I'm in Oslo for a W3C working group face-to-face meeting. I've been doing some background research on the types of applications people are creating and came across this really neat calendar application written in dynamic SVG. I found the description of the development process fascinating especially the bit about the backend communication. It strengthens my belief that the balance of power is shifting once again, this time to a more even balance between the client and server. This style of development almost forces the application to be situated more appropriately in the web. Rather than the data api being hidden in the logic on the server, or in binary code in the client, it's exposed to the web for the client's use and more, importantly, reuse by future clients.
At the recent Future of Web Apps conference in London, Steffen Meschkat of Google said something quite interesting about another trend of the smart web application:
Client side session state - transient session state is managed on the client, while persistent user state is maintained on the server. This corrects a long standing architectural aberration. You don't need server-side session state any more!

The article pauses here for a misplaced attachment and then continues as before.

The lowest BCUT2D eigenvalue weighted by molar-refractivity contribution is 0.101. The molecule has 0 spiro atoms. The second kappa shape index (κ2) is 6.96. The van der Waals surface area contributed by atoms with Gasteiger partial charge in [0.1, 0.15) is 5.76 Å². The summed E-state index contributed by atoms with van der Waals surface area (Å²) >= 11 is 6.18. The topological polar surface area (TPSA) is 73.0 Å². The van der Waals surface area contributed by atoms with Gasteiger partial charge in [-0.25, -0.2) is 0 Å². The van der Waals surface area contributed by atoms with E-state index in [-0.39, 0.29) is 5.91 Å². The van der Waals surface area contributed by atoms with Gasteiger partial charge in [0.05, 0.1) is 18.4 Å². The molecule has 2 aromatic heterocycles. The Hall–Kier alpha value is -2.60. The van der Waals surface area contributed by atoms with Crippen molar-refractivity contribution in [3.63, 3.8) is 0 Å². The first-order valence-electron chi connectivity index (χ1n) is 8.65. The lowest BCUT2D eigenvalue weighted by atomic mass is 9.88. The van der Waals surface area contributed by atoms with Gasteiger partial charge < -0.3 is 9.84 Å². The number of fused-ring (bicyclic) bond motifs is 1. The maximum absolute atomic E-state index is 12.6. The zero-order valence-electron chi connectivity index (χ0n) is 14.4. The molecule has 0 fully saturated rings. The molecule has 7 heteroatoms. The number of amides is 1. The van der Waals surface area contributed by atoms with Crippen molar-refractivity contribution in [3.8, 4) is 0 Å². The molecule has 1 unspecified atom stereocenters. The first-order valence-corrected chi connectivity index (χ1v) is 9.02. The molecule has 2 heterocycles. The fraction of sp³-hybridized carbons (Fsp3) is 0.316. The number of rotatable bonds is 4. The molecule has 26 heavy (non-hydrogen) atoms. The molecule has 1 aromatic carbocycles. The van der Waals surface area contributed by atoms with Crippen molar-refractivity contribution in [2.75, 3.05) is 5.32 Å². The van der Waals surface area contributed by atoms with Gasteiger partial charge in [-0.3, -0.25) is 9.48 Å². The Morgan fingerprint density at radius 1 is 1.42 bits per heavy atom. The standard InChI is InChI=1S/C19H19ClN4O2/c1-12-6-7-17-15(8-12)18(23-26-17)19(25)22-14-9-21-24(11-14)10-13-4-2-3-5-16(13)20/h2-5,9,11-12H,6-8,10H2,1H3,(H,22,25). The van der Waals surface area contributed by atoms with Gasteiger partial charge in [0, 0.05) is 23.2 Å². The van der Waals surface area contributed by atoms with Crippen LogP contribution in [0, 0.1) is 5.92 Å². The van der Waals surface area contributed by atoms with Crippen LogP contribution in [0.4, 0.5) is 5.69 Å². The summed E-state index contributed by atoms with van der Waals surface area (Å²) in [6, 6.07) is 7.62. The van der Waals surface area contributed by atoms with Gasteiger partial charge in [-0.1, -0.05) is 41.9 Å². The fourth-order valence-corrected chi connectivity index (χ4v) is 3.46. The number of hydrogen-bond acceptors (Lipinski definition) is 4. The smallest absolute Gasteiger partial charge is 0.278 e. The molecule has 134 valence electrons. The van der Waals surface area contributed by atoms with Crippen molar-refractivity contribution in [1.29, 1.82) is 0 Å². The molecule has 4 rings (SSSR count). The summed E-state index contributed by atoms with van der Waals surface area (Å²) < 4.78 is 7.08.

I think there are a number of approaches to solving this problem for multi-page web applications. One is to enhance the browser to manage more useful storage, and this is in the charter of the Web API working group that I'm a member of. We're tasked to produce "An API specification for persistent storage on the client" and I'm currently nominated to edit that, a very exciting prospect.
Another way might be to encode some of the client state in the URL, specifically in the fragment identifier. The W3C Slidy application does this. It navigates to a new fragment of the current page on each slide transition. This has the bonus effect of giving URIs for individual slides, something that is missing with S5.